Tag Archives: Ireland

How do they rise up, rise up, rise up?

Abortion Rights ScotlandScotland is a pro-choice country.

About four-fifths of the population of Scotland would agree – this crosses gender-lines, voting-intention, religious belief, class/wealth, or locale – that abortion in Scotland should remain freely available on the NHS.

Only a minority think that pregnant patients who need access to abortion should have that access decreased. That minority can be loud and can be unkind – the ones who think it’s a good idea picketing clinics to hand anti-abortion leaflets to patients are particularly cruel – but they are, everywhere, only a minority.

Abortion Act 1967 - Happy 51st BirthdayOn 28th April this year in Edinburgh we held our annual celebration of the day the 1967 Abortion Act became law. (On the other side of the road are the sad people who think abortion in the UK should have remained illegal and dangerous.)

We asked people who stopped by our stall to have cake and sign our open letter:

“We stand with the people of Ireland who will be voting to repeal the Eighth Amendment on 25th May 2018: for healthcare in pregnancy to be freely and fully available for all patients. Abortion denial is lethal.”

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Ireland and Brexit, four ways forward

In December last year, I started writing a post on Ireland and Brexit, which I never published because it seemed to have been overtaken by events: on 8th December, just barely in time for the EU mid-December summit, Theresa May agreed to preserve the Good Friday Agreement and the transparent border between the Republic and Northern Ireland. She had no choice: Donald Tusk had made clear in early December that EU-27 would be standing together and would collectively support the Irish government’s defence of Irish interests in preserving peace and a transparent border.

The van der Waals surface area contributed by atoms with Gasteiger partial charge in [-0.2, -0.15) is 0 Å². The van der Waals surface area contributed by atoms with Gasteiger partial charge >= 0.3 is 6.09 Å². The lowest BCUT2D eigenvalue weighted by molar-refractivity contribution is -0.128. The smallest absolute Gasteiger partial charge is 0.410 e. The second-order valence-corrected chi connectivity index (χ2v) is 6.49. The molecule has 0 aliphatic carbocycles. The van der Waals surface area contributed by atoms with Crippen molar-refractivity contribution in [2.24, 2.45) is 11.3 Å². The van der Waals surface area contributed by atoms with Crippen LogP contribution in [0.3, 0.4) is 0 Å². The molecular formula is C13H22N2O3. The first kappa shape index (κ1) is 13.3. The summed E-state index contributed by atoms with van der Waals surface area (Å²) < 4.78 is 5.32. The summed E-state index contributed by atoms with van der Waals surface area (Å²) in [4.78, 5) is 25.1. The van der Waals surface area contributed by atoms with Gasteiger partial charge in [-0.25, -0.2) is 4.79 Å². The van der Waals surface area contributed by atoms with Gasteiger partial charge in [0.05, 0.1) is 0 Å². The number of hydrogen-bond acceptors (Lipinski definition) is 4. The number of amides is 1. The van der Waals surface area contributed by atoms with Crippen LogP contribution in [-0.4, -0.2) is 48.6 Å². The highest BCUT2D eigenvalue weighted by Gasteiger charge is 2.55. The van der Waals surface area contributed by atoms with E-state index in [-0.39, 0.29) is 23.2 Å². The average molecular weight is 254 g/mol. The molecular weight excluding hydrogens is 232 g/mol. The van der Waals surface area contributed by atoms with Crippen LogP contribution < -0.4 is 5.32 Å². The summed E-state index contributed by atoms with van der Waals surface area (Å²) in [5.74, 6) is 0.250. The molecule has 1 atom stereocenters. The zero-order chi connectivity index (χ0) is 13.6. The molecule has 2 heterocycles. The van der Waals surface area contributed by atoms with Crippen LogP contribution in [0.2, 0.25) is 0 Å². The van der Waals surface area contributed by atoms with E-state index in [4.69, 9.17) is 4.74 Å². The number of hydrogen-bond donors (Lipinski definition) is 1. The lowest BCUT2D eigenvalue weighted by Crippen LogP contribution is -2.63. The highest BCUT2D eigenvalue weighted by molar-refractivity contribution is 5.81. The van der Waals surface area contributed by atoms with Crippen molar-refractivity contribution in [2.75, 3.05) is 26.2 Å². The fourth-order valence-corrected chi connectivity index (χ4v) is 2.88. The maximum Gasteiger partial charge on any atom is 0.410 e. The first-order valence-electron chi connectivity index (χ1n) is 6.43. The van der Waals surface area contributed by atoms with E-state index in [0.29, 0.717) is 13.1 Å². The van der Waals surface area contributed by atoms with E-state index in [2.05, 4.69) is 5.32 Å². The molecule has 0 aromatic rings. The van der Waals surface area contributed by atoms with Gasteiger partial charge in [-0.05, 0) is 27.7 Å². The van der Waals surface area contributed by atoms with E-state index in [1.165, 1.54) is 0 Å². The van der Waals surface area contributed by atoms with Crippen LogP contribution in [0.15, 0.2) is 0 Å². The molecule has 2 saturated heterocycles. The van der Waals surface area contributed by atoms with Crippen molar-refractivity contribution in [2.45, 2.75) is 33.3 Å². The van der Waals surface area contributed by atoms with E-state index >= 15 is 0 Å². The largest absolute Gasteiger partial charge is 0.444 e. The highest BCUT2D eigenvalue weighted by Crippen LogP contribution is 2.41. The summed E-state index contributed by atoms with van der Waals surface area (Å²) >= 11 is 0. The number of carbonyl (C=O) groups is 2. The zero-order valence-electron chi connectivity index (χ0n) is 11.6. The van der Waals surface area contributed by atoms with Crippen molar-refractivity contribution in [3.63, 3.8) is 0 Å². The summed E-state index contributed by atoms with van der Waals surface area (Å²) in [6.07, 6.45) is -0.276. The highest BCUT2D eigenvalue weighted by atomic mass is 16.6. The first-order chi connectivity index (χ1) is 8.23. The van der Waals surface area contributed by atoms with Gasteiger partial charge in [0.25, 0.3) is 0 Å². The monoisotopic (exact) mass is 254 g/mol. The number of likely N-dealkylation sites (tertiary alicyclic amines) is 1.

On 28th February, the EU Commissioners produced a draft agreement based on the outline Theresa May had agreed to in December. The UK did not produce its own draft agreement. Theresa May simply rejected it, claiming that no UK Prime Minister could possibly agree to the deal she had in fact agreed to in December.

But: if there’s going to be a deal for the UK at all before Brexit, it has to be set down in a form 27 EU governments can vote on and agree to, by 30th September this year. And that’s cutting it very, very fine and assuming that the agreement is something all 27 EU countries can vote Yes to.

And yesterday, Donald Tusk reaffirmed the EU position: the UK must provide a solution which includes a transparent border between the Republic and Northern Ireland, or EU talks will not continue.

As I see it, the UK government has four choices ahead of it:
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Ireland and Brexit

EU's chief Brexit negotiator Barnier and Britain's Secretary of State for Exiting the European Union Davis attend a meeting in BrusselsThe UK’s Brexit negotiation team has been so fecklessly incompetent that their EU-27 counterparts thought this was a pretence and must be a trap.

The July photograph of the British team (on the right) sitting at the negotiation table without any briefing papers in front of them, while the EU team (on the left) all have a stack of paperwork, looks emblematic of the UK government’s lack of preparation. (According to British diplomats, David Davis’s papers were still in his bag at the time the photo was taken.)

The recent confirmation that the UK government will be paying the EU fifty billion or so, pretty much what the EU initially said the UK would have to pay to finalise the UK’s liabilities before Brexit, had Brexiteers Iain Duncan Smith and Nigel Farage squealing loudly that this was too much, that Theresa May and David Davis should have taken a harder line and refused to pay anything.